Mobile Phones: They’re Not Just for Games
- 4 years ago
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Scott Heggen is a Ph.D. student at the University of North Carolina at Charlotte and a volunteer Citizen Teacher at Citizen Schools North Carolina.
Imagine a group of sixth graders, armed with mobile phones and a desire to help their community, making bold changes to their world all through the power of the scientific method. No need to imagine; this is exactly what they do in the Mobile Application Development (MAD) Science apprenticeship at Citizen Schools. The kids get out of their seat and into their community, and instead of making them learn science, we let them learn science by doing science.
MAD Science stemmed from citizen science, a movement where volunteers act as data collectors in a real-world scientific study. The idea originated out of the need for large-scale data collection to understand big phenomena such as bird migratory patterns, global warming, and even evolution.
As with anything large-scale, the cost and complexity of the system often hinders these types of research. However, with today’s advances in mobile technology, this research is now possible, and the tools to collect the data are in the pocket of nearly every person on the planet: the mobile phone.
There are approximately six billion (and rapidly growing) mobile phones around the world, each with a wealth of sensors embedded in them: cameras, camcorders, microphones, GPS, and accelerometers, to name a few. Six billion data collectors armed with the tools necessary to provide meaningful scientific data sounds like a golden opportunity for science, but one challenge remains: actually getting people to volunteer to collect data.
For the past year, I have had the great opportunity to work with the best volunteers out there: the students at Martin Luther King Jr. Middle School in Charlotte, North Carolina. Through the Citizen Schools apprenticeship program I was able to do things scientists have been hoping to do for years, and I did it with 12-year-olds. We created a mutually beneficial relationship where citizen scientists have a new source of data, and students are gaining real-world knowledge of the importance of science.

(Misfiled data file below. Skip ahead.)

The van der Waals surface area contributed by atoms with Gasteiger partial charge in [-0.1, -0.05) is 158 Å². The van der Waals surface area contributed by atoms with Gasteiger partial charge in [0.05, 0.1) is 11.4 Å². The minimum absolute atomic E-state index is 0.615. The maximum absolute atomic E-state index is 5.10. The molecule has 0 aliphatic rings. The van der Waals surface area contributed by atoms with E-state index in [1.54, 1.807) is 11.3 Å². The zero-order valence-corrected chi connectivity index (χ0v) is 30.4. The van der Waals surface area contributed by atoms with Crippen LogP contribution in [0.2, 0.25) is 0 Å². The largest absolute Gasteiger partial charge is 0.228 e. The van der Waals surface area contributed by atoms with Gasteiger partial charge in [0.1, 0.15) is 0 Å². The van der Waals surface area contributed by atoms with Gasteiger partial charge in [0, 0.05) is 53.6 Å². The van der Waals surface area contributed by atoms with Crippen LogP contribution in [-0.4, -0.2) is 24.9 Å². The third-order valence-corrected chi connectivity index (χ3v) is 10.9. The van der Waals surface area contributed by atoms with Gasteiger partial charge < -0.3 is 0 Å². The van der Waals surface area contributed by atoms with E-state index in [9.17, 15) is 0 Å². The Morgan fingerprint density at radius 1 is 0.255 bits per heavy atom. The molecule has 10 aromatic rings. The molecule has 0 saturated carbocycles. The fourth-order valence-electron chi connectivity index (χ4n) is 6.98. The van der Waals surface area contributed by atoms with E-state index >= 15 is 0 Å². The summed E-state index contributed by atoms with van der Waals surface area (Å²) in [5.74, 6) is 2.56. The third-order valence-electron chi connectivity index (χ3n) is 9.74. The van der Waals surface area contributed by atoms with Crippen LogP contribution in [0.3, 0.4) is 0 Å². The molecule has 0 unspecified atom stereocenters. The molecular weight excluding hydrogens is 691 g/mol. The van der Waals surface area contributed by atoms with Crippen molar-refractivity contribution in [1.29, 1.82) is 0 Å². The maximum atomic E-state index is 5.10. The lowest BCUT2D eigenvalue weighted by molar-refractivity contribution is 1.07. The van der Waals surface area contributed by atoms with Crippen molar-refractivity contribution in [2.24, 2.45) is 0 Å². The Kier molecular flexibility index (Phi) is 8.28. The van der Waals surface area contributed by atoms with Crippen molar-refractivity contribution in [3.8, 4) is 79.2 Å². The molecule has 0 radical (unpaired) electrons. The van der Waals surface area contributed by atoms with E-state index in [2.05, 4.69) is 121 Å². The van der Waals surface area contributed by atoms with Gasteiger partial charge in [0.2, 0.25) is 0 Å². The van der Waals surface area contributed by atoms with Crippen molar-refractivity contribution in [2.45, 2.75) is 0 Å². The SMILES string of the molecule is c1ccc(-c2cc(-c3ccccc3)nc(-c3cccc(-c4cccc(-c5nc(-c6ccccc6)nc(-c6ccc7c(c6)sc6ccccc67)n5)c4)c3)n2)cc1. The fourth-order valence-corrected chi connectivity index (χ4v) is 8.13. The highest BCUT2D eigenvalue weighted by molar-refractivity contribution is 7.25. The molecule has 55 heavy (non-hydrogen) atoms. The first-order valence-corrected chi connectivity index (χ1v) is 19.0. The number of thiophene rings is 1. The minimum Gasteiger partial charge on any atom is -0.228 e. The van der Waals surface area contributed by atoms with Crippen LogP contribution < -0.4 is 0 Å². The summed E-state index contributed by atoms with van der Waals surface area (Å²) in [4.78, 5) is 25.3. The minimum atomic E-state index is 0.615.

In MAD Science, students learn how to conduct the scientific method, but the benefits extend beyond science. By using mobile phones, the students are also engaging with technology in a productive manner. They see a mobile phone as more than a toy; they see it as a sensor-rich computer with the ability to help their community become a better place to live.
Through the apprenticeship program at Citizen Schools, science and technology become accessible, engaging and a lot fun. By applying the deep domain-specific knowledge they gain through their citizen science project, they learn to apply general science and technology knowledge into other areas of STEM, including data-collection best practices, data analysis, scientific methods, and other areas specific to their projects. Students are experiencing science in a hands-on environment, and seeing how it affects their surroundings, and how technology plays a key role in their ability to conduct meaningful science.
So the next time you see a kid with a smart phone in her hand, don’t assume she’s playing Angry Birds. She might be making your world a better place to live.
To learn more about Scott Heggen and citizen science, you can read his article published on the Association of Computing Machinery’s digital magazine, Interactions. To find out how you can bring science to life for students, click here.